Jamshedpur, Jan 15: Tusu festivity gripped the city as the tribals in and around the city celebrated the harvest festival, with traditional fanfare and gaiety. Various social and cultural organizations organised Tusu Mahotsav at places like Domuhani, Sonari (the meeting point of Subarnarekha and Kharkai) and Itagarh.
The Jharkhand Sanskritik Kala Kendra, a socio-cultural organisation organised the Tusu fair at the Domuhani in Sonari.
Politicians and social workers danced to the tunes of tribal instruments celebrating and enjoying the festive flavour of the Tusu festival at the Domuhani in Sonari.
The Tusu Mela at Domuhani in Sonari where two rivers Kharkai and Subernarekha meet is one of the biggest and most popular Tusu fairs in the city.
Hundreds of people, especially tribals, assembled there to take part in the annual celebrations. Various tribal groups would carry the idol of Goddess Tusu for immersion.
The mela at Sonari, one of the oldest in the city, draws the maximum crowd. It is famous for organising traditional events with festivities.
“Melas are a traditional part of Tusu. It is organised with an aim to bring the traditional tribal culture and tribal artisans to the limelight. We also organized a number of contests during the mela,” said Dikuram Manjhi, president, organizing committee, Tusu Mela Samiti, Itagarh.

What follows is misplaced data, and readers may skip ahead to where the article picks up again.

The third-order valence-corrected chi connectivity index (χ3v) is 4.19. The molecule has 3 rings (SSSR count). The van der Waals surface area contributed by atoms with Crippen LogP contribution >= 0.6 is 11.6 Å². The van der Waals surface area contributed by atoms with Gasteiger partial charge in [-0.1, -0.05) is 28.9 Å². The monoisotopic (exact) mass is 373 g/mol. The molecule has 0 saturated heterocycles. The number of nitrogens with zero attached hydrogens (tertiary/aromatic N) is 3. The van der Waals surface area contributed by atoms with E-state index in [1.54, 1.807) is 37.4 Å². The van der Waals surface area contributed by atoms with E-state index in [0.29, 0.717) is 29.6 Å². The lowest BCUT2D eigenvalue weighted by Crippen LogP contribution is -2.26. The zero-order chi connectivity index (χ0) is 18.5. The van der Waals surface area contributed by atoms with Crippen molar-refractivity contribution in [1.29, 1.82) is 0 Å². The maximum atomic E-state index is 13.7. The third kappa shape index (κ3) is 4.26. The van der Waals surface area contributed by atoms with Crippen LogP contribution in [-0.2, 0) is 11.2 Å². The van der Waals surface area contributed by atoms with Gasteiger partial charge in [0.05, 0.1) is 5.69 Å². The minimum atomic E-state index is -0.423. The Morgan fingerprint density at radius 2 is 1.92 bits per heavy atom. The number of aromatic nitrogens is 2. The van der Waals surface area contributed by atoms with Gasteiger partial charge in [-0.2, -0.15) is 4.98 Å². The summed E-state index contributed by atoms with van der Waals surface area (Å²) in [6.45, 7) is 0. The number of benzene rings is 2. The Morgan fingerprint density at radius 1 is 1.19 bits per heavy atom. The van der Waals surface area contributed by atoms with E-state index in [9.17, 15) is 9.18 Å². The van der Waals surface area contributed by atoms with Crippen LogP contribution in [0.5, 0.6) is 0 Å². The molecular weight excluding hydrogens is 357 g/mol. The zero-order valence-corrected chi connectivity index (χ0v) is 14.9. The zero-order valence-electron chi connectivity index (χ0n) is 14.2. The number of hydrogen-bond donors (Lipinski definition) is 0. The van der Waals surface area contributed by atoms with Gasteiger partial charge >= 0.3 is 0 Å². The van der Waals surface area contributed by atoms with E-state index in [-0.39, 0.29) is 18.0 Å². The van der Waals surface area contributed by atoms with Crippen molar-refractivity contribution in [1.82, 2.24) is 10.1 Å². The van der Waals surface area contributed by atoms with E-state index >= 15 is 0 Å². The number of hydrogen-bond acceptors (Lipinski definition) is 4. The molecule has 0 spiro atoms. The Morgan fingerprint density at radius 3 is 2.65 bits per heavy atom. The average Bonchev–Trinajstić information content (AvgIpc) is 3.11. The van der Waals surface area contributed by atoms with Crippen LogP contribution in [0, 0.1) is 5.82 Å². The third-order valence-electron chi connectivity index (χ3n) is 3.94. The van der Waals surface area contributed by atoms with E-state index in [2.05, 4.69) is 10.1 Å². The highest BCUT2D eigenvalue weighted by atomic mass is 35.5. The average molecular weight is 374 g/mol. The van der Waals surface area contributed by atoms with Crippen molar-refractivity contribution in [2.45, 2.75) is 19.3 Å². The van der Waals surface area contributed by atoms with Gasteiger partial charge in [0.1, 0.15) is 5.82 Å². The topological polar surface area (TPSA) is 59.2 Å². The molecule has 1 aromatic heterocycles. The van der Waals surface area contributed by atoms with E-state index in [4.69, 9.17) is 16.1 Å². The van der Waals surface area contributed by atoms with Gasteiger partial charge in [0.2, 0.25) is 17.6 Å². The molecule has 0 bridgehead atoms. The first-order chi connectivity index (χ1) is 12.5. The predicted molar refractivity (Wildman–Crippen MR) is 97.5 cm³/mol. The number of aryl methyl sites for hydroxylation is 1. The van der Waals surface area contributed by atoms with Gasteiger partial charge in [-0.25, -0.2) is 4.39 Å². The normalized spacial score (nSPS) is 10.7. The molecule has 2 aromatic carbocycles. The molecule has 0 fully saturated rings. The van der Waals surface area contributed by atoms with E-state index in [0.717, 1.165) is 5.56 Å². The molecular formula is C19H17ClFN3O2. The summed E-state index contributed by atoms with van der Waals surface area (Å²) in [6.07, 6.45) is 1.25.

“Tusu Parab in Bengal does not involve any kind of musical apparatus as such and is enriched by vocal variations only. Having a rich and religious significance, Tusu Parab acts as a medium of devotional expression of the girls”, he added.
Makar Sankranti depicts the auspicious harvest season of the rural Bengal. The girls of every peasant family participate in Tusu Parab with the hope that the Goddess will shower holy bless on her.
Anand Mahato said, ‘Melas’ are a traditional part of Tusu organised with an aim to bring the traditional tribal culture and tribal artisans to the limelight.
On this auspicious eve various tribal groups carries the idol of Goddess Tusu for immersion. The outlook of the festival attracts lot of people and dozen-odd giant Tusu idols-towering choudals-an elongated structure like a temple with figures of tribal deities on it, line up for immersion. The festival is basically celebrated as a harvest carnival, with traditional fanfare, he said.
Moreover, eateries including some restaurants have closed down their shutters for more than a week at this time of the year. Starting from well known joints- Anand, Ashirwaad and Madrasi Hotel in Bistupur will remain closed for about 10 days due to the festive season.
In Jamshedpur, most of the eateries employ their staff from Purulia, West Bengal or Patamda and Potka blocks of East Singhbhum or other parts of Jharkhand for whom Makar Sankranti is the biggest festival.
The food business will be hit and foodies will have to find another options that either includes high end restaurants and hotels or street food.